NATURALIZING CHRISTIAN ETHICS: A Critique of Charles Taylor's A Secular Age

UNCG Author/Contributor (non-UNCG co-authors, if there are any, appear on document)
William D. Hart, Professor and Department Chair (Creator)
The University of North Carolina at Greensboro (UNCG )
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Abstract: This essay critically engages the concept of transcendence in Charles Taylor's A Secular Age. I explore his definition of transcendence, its role in holding a modernity-inspired nihilism at bay, and how it is crucial to the Christian antihumanist argument that he makes. In the process, I show how the critical power of this analysis depends heavily and paradoxically on the Nietzschean antihumanism that he otherwise rejects. Through an account of what I describe as naturalistic Christianity, I argue that transcendence need not be construed as supernatural, that all of the resources necessary for a meaningful life are immanent in the natural process, which includes the semiotic capacities of Homo sapiens. Finally, I triangulate Taylor's supernatural account of transcendence, naturalistic Christianity, and Dreyfus and Kelly's physis-based account of “going beyond” our normal normality in All Things Shining: Reading the Western Classics for Meaning in a Secular Age.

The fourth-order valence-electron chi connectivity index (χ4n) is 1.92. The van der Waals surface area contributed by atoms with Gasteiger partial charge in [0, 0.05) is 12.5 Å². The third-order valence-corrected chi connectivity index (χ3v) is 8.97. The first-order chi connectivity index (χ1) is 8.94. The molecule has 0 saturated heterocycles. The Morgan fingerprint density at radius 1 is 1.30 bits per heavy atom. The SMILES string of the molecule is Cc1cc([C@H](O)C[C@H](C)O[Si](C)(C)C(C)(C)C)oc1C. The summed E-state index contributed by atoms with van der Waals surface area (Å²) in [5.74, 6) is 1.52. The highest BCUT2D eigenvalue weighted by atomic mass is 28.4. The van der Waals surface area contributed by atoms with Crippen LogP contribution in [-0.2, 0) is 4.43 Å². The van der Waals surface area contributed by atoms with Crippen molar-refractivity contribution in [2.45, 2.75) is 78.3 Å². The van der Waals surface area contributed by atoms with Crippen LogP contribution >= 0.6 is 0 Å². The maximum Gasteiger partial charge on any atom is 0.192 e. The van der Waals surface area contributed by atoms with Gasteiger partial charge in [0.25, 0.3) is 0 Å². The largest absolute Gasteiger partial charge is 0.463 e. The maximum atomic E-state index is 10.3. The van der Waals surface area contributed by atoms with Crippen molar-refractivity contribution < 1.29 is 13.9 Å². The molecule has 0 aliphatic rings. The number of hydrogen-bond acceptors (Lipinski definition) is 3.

Additional Information

Journal of Religious Ethics, 40(1), 149–170
Language: English
Date: 2012
god, humanism, naturalism, nihilism , secular, transcendence

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